Botanical Name: Notopterygii Rhizoma seu Radix

Category: Warm, Acrid, Release the Exterior

Qiang Huo

Qiang Huo

Taste: Acrid, Bitter, Aromatic
Temperature: Warm

Channels Entered: Bladder, Kidney

Dosage: 3-9g

Cautions & Contraindications:

  • Contraindicated for blood-deficient painful obstruction

Actions & Indications:

  • Releases the exterior and disperses cold: for exterior cold patterns with such symptoms as chills, fever, headache, body aches and pains. Most commonly used when accompanied by dampness with joint pain, a general feeling of heaviness, sleepiness, or when there is pain in the occipital region as in Jiu Wei Qiang Hu Tang.
  • Unblocks painful obstruction and alleviates pain: for wind-cold-damp painful obstruction, especially in the upper limbs and back, as in Juan Bi Tang.
  • Guides qi to the greater yang channel and Governing vessel: to direct other herbs in a prescription to the areas served by these two channels.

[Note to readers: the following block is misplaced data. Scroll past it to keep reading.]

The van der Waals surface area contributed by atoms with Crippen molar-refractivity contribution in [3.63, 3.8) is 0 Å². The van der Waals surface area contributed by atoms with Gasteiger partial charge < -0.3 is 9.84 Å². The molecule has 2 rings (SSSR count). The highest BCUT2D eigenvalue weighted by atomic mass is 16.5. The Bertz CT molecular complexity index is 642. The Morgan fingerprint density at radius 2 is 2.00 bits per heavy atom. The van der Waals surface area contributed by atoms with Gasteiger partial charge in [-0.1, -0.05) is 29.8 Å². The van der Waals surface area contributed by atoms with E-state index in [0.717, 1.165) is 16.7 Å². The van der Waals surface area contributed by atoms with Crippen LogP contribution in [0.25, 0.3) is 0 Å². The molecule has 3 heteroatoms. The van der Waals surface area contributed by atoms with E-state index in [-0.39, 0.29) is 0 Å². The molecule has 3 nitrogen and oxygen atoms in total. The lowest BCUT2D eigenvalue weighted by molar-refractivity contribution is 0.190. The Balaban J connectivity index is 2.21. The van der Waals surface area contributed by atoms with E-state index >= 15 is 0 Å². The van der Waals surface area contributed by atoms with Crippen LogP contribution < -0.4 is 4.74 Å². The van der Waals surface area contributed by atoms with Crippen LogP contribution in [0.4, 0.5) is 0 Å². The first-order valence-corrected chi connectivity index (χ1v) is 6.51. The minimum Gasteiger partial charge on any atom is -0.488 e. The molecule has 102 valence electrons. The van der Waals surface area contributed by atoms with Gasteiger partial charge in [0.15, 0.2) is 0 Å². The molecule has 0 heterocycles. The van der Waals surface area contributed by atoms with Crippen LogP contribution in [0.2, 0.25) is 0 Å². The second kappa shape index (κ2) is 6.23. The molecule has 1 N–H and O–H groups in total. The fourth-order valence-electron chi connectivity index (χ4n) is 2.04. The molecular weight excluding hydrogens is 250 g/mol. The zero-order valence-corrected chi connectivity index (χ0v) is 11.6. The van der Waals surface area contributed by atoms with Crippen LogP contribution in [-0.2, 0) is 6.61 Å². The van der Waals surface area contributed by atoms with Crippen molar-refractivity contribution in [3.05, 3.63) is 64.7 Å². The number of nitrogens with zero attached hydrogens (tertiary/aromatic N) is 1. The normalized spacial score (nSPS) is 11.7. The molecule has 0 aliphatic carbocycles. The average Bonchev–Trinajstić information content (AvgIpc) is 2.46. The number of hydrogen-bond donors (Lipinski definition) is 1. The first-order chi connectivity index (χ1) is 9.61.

Qiang Huo

Qiang Huo

  • Jing Jie, Fang Feng: occipital headache.
  • Chuan Xiong: headache and generalized body aches associated with common cold or bi syndrome.
  • Fang Feng: pain due to externally contracted wind-damp.
  • Du Huo: wind-dampness at any level.


  • Jiu Wei Qiang Hu Tang
  • Juan Bi Tang


  • Qiang Huo has a powerful dispersing quality and can raise and discharge wind, cold, or damp pathogens to the exterior.  It is stronger than Fang Feng or Jing Jie for dispersing cold or damp.
  • Has an affinity for the occiput.  For headaches, or stress or tension headaches affecting the occiput and the back of the neck.
  • Has an ascending and dispersing nature.